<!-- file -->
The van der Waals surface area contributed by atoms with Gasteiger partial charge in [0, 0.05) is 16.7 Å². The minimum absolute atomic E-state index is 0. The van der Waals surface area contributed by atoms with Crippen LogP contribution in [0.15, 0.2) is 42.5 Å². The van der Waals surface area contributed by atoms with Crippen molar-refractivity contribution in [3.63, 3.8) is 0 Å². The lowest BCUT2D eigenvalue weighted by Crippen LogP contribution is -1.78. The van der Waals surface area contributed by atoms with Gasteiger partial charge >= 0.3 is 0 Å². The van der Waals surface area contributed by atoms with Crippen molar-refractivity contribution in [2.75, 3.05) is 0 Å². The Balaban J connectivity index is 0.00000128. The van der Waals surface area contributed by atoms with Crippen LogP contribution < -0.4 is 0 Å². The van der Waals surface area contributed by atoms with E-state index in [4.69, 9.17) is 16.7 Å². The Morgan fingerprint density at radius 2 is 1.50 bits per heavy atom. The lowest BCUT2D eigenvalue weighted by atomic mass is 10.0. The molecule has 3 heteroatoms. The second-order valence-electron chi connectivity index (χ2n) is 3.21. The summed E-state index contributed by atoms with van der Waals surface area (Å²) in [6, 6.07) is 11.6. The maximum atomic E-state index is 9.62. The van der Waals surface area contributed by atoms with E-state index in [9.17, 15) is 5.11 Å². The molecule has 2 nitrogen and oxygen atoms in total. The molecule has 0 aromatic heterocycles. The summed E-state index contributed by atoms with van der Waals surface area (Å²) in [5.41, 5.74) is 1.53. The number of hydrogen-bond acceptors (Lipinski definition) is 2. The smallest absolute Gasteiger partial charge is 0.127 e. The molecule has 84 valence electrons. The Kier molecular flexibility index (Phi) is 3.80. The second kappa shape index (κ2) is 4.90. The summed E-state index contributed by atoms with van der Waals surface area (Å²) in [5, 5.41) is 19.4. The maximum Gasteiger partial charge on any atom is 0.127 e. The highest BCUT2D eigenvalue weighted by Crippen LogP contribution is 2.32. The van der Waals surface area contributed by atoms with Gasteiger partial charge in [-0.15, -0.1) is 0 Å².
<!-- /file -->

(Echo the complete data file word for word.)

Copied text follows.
The van der Waals surface area contributed by atoms with Gasteiger partial charge in [0, 0.05) is 16.7 Å². The minimum absolute atomic E-state index is 0. The van der Waals surface area contributed by atoms with Crippen LogP contribution in [0.15, 0.2) is 42.5 Å². The van der Waals surface area contributed by atoms with Crippen molar-refractivity contribution in [3.63, 3.8) is 0 Å². The lowest BCUT2D eigenvalue weighted by Crippen LogP contribution is -1.78. The van der Waals surface area contributed by atoms with Gasteiger partial charge >= 0.3 is 0 Å². The van der Waals surface area contributed by atoms with Crippen molar-refractivity contribution in [2.75, 3.05) is 0 Å². The Balaban J connectivity index is 0.00000128. The van der Waals surface area contributed by atoms with Crippen LogP contribution < -0.4 is 0 Å². The van der Waals surface area contributed by atoms with E-state index in [4.69, 9.17) is 16.7 Å². The Morgan fingerprint density at radius 2 is 1.50 bits per heavy atom. The lowest BCUT2D eigenvalue weighted by atomic mass is 10.0. The molecule has 3 heteroatoms. The second-order valence-electron chi connectivity index (χ2n) is 3.21. The summed E-state index contributed by atoms with van der Waals surface area (Å²) in [6, 6.07) is 11.6. The maximum atomic E-state index is 9.62. The van der Waals surface area contributed by atoms with E-state index in [9.17, 15) is 5.11 Å². The molecule has 2 nitrogen and oxygen atoms in total. The molecule has 0 aromatic heterocycles. The summed E-state index contributed by atoms with van der Waals surface area (Å²) in [5.41, 5.74) is 1.53. The number of hydrogen-bond acceptors (Lipinski definition) is 2. The smallest absolute Gasteiger partial charge is 0.127 e. The molecule has 84 valence electrons. The Kier molecular flexibility index (Phi) is 3.80. The second kappa shape index (κ2) is 4.90. The summed E-state index contributed by atoms with van der Waals surface area (Å²) in [5, 5.41) is 19.4. The maximum Gasteiger partial charge on any atom is 0.127 e. The highest BCUT2D eigenvalue weighted by Crippen LogP contribution is 2.32. The van der Waals surface area contributed by atoms with Gasteiger partial charge in [-0.15, -0.1) is 0 Å².